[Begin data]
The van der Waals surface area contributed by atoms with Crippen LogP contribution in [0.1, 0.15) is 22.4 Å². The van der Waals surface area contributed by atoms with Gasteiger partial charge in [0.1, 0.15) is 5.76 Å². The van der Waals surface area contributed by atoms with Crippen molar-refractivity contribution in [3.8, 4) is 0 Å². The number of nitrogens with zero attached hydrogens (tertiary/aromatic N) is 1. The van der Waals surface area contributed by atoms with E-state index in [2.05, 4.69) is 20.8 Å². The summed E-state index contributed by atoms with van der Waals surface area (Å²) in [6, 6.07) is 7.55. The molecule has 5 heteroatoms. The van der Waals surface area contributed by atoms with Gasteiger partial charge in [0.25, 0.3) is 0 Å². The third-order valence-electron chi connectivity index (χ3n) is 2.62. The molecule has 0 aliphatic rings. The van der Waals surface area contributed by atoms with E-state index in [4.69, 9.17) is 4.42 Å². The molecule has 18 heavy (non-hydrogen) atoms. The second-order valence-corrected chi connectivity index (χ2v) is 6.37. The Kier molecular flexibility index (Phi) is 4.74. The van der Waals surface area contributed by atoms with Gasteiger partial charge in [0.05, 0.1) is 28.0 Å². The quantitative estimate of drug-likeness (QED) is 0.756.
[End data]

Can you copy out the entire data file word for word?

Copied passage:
The van der Waals surface area contributed by atoms with Crippen LogP contribution in [0.1, 0.15) is 22.4 Å². The van der Waals surface area contributed by atoms with Gasteiger partial charge in [0.1, 0.15) is 5.76 Å². The van der Waals surface area contributed by atoms with Crippen molar-refractivity contribution in [3.8, 4) is 0 Å². The number of nitrogens with zero attached hydrogens (tertiary/aromatic N) is 1. The van der Waals surface area contributed by atoms with E-state index in [2.05, 4.69) is 20.8 Å². The summed E-state index contributed by atoms with van der Waals surface area (Å²) in [6, 6.07) is 7.55. The molecule has 5 heteroatoms. The van der Waals surface area contributed by atoms with Gasteiger partial charge in [0.25, 0.3) is 0 Å². The third-order valence-electron chi connectivity index (χ3n) is 2.62. The molecule has 0 aliphatic rings. The van der Waals surface area contributed by atoms with E-state index in [4.69, 9.17) is 4.42 Å². The molecule has 18 heavy (non-hydrogen) atoms. The second-order valence-corrected chi connectivity index (χ2v) is 6.37. The Kier molecular flexibility index (Phi) is 4.74. The van der Waals surface area contributed by atoms with Gasteiger partial charge in [0.05, 0.1) is 28.0 Å². The quantitative estimate of drug-likeness (QED) is 0.756.